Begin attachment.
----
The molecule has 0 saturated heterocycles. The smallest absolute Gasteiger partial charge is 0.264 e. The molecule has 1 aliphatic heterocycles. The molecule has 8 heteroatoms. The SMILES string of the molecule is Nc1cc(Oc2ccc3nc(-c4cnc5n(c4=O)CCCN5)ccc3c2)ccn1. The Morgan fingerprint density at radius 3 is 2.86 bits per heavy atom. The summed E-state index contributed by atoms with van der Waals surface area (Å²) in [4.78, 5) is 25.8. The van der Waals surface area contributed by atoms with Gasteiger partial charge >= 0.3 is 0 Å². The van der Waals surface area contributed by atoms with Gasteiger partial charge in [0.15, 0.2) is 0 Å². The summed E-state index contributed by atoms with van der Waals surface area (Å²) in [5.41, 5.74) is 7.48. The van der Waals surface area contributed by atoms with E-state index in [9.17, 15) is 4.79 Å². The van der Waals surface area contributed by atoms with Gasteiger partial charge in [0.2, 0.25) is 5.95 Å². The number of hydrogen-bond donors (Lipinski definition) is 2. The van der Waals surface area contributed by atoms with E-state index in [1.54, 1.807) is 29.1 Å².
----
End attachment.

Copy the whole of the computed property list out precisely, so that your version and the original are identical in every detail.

The molecule has 0 saturated heterocycles. The smallest absolute Gasteiger partial charge is 0.264 e. The molecule has 1 aliphatic heterocycles. The molecule has 8 heteroatoms. The SMILES string of the molecule is Nc1cc(Oc2ccc3nc(-c4cnc5n(c4=O)CCCN5)ccc3c2)ccn1. The Morgan fingerprint density at radius 3 is 2.86 bits per heavy atom. The summed E-state index contributed by atoms with van der Waals surface area (Å²) in [4.78, 5) is 25.8. The van der Waals surface area contributed by atoms with Gasteiger partial charge >= 0.3 is 0 Å². The van der Waals surface area contributed by atoms with Gasteiger partial charge in [0.15, 0.2) is 0 Å². The summed E-state index contributed by atoms with van der Waals surface area (Å²) in [5.41, 5.74) is 7.48. The van der Waals surface area contributed by atoms with E-state index in [9.17, 15) is 4.79 Å². The van der Waals surface area contributed by atoms with Gasteiger partial charge in [0.2, 0.25) is 5.95 Å². The number of hydrogen-bond donors (Lipinski definition) is 2. The van der Waals surface area contributed by atoms with E-state index in [1.54, 1.807) is 29.1 Å².